# Can i get Pearson R value out of xcorr()

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Mike Wilson 2016 年 5 月 15 日
コメント済み: Mike Wilson 2016 年 5 月 15 日
I am trying to compare vectors that sample across two spatial fields. One is divergence in wind field. Other is rainfall intensity. There appears to be a correlation in the two fields but with a notable spatial lag between peak value in one sample vector and peak value in the other. We want to quantify this and xcorr would seem to be the logical choice.
If I am interpreting the docs for xcorr correctly, it gives us the cross correlation between the two curves at every possible offset. In our case, the offset is spatial vs. temporal, but that should not matter?
The result we generate is confusing. We do get a reasonable lag value from xcorr, but the correlation values do not make sense to us. In particular, they are not the expected Pearson's R values in range between -1 and 1.
As a baseline test we run xcorr comparing one of our curves to itself. We do get the expected 0 value for lag, but the correlation value generated at zero lag is also near zero. In that case what we'd expect would be perfect correlation of 1.0.
When we run the same tests using the MATLAB corr and corrcoef functions, we do get the expected 1.0 value. We could use either of those functions for our testing, but neither accounts for the spatial lag in our input vectors.
So the questions: 1) what is xcorr generating for its correlation values, and 2) is there some way to get xcorr to generate standard Pearson Product Moment Correlation (R) values?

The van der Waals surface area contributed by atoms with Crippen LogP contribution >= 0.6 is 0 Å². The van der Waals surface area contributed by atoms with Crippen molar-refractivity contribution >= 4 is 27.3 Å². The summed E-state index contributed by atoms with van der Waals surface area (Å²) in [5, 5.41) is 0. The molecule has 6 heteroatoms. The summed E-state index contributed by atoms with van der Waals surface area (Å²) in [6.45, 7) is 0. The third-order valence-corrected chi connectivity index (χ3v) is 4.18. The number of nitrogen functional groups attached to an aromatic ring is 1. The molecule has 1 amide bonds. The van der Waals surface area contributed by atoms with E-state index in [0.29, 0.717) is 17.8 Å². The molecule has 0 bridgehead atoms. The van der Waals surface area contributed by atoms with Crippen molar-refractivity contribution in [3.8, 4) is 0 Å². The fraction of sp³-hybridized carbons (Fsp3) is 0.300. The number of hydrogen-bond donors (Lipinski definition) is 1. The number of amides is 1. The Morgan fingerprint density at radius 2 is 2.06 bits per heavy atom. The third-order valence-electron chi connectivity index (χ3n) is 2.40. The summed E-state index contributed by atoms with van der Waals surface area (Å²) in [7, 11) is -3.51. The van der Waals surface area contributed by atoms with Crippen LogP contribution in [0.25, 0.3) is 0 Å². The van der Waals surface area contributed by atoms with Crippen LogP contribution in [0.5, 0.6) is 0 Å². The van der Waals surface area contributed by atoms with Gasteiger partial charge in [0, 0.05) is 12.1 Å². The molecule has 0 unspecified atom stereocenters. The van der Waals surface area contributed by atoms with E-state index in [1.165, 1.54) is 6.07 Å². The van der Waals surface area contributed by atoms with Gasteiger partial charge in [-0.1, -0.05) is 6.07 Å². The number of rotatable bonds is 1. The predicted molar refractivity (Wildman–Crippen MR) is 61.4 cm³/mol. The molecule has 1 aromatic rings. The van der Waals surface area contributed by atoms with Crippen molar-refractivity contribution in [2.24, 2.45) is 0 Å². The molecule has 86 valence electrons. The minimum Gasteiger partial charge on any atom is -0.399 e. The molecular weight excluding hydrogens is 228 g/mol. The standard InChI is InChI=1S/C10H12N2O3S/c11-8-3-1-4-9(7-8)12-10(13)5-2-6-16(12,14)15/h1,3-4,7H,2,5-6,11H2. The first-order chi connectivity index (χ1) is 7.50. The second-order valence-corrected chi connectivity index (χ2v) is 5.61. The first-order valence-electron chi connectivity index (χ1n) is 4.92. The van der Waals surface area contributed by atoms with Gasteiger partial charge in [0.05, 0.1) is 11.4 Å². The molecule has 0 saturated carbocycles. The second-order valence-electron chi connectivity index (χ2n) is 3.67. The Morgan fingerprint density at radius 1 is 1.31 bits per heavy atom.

Thanks,
Mike Wilson

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### 採用された回答

Wayne King 2016 年 5 月 15 日
Hi Mike, if the vectors are the same length, then you can use the 'coeff' option to give you values between -1 and 1
Ex:
dt = 0.001;
t = 0:dt:2;
x = cos(2*pi*100*t)+0.1*randn(size(t));
y = cos(2*pi*100*t-pi)+0.05*randn(size(t));
[xc,lags] = xcorr(x,y,200,'coeff');
stem(lags(201:end),xc(201:end))
If you are dealing with zero-mean signals (remove the mean), then you will find that the value of xcorr() with the 'coeff' option at zero lag is very close to the result obtained with say, corr(), in MATLAB.
x = randn(16,1);
y = randn(16,1);
x = detrend(x,0);
y = detrend(y,0);
[xc,lags] = xcorr(x,y,1,'coeff');
xc(2)
rho = corr(x,y);
rho
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Mike Wilson 2016 年 5 月 15 日
Excellent! Yes, vectors are same length. My tests of the 'coeff' option were early on and I did not interpret the result correctly. I thought I was getting a normalized value (forced to max of 1.0).
Thanks very much Wayne.

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